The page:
Of course if you are able, you might want to start out with bike share, a great option and you don’t have to maintain your own wheels.

Or if you are interested in some form of bike racing of some sort, there are plenty of great folks in San Diego and S. California who can help you out. Connecting with folks in the type of riding you are interested can also open up possibilities of finding excellent quality and condition used bicycles or components.

Out of Long Beach, this is a world class pro cyclist “bike fit” to make sure your bike is fitted correctly for you.

Drivers: Share the Road

People on bicycles have the same rights as people behind the wheel of a car.  And the same responsibilities.

  • Yield to bicyclists as you would motorists and do not underestimate their speed. This will help avoid turning in front of a bicyclist traveling on the road or sidewalk, often at an intersection or driveway.
  • In parking lots, at stop signs, when packing up, or when parking, search your surroundings for other vehicles, including bicycles.
  • Drivers turning right on red should look to the right and behind to avoid hitting a bicyclist approaching from the right rear. Stop completely and look left-right-left and behind before turning right on red.
  • Obey the speed limit, reduce speed for road conditions and drive defensively to avoid a crash with a cyclist.
  • Give cyclists room. Do not pass too closely. Pass bicyclists as you would any other vehicle—when it’s safe to move over into an adjacent lane.

National Survey of Bicyclist and Pedestrian Attitudes and Behavior

This NHTSA Survey of Bicyclist and Pedestrian Attitudes and behavior is from 2012 but it is relevant today in 2017.

One startling take away is that cyclists do feel threatened on their bikes on a fairly regular basis:

When asked whether they felt threatened for their personal safety while riding a bicycle on their most
recent travel day, one in eight respondents that had ridden in the past 30 days reported that they felt
threatened during some point on their ride.

And no surprise, bicycle lanes and bicycle paths are important to cyclists, and being able to have one nearby where you live and work makes a difference:

Respondents who had ridden a bicycle within the past year and who have bicycle paths available within a
quarter mile of where they live were more likely to use bicycle paths for at least some of their rides
compared to riders not living near bicycle paths.

Though cyclists want the “Idaho Stop” and California cyclists may soon get this law, the majority of cyclists know to obey the same roadway laws as car drivers and do stop at stop signs and lights:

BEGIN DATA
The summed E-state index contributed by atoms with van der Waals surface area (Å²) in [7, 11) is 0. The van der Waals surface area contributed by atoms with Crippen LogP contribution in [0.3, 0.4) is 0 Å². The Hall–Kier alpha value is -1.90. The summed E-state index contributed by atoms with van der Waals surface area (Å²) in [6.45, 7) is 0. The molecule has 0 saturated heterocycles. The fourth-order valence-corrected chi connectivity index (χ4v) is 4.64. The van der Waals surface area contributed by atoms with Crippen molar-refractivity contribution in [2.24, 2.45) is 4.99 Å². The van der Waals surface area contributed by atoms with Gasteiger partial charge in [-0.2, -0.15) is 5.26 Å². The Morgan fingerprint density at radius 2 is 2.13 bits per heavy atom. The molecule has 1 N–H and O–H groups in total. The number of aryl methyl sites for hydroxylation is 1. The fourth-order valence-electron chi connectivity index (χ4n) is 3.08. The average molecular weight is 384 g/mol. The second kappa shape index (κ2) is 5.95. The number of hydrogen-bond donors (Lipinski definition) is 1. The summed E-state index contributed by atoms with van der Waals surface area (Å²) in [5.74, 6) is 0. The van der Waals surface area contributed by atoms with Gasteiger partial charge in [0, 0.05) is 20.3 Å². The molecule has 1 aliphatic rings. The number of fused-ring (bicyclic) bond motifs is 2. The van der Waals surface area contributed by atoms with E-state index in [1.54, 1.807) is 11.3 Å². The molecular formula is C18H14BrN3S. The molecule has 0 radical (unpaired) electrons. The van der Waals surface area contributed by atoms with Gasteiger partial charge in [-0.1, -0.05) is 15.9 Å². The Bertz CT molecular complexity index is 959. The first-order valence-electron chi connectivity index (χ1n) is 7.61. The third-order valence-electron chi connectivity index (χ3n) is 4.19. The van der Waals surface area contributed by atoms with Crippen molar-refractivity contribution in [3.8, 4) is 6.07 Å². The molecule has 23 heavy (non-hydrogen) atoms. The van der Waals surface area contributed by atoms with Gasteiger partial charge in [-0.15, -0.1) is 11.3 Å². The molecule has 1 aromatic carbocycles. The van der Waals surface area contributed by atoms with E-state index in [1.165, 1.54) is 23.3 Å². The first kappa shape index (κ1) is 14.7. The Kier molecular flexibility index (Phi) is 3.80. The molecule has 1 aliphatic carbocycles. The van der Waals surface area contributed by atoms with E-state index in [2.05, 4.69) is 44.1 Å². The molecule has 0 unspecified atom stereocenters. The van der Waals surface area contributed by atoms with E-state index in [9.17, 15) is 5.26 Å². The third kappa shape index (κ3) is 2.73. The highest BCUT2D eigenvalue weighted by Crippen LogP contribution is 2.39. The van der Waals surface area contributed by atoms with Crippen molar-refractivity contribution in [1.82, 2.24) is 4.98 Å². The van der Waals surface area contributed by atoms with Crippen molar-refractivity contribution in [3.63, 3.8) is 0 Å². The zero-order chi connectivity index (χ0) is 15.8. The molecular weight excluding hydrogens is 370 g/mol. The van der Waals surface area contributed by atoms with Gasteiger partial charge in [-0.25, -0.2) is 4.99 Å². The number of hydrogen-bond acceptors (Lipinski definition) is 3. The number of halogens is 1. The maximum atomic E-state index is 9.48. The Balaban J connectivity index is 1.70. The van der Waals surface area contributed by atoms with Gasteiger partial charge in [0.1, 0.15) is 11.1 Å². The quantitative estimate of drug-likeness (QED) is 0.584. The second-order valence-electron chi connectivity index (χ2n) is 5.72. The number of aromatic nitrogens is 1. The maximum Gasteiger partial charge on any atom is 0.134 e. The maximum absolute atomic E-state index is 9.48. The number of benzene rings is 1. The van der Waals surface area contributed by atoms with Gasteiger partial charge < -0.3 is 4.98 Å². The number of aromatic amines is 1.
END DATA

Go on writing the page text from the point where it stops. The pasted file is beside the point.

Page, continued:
Nearly all respondents were aware that the rules that apply to motor vehicles regarding traffic lights and
stop signs also apply to bicyclists. More than 9 in 10 reported that a bicyclist must stop at traffic lights
and stop signs.

Everyone is a pedestrian.

Respondents who had walked outside for five minutes or more at least once during the past year were
asked how often they walk during the summer months. Four in five respondents reported walking at least
once a week. Very few respondents claimed that they never walked during the summer months.

Cars and Bikes Share the Road

Good article from Ohio about Ohio bicycle laws for cars and bicyclists to better understand how to better share the road and be aware of each other. One important point that is emphasized is reminding drivers that bicycle riders are vulnerable road users, this includes the new law about leaving a passing buffer space around a cyclist and your vehicle.

Although these are Ohio bicycle laws, many of them are very similar to California, and many of them are just good common sense reminders about how we all can share the road safely, and get to where we are going without incident, stress, and hopefully with some fun along the way.

Breaking down Ohio’s bicycle laws

But, even though drivers and bicyclists follow many of the same rules on the road, both need to remain aware of the vulnerability of those on bikes, he said.
“If you pass me too close in your car or if you’re errant in that way, you can do serious human bodily damage,” Kuhn said. “We’re not driving a 4,000-pound cage with 10 airbags.”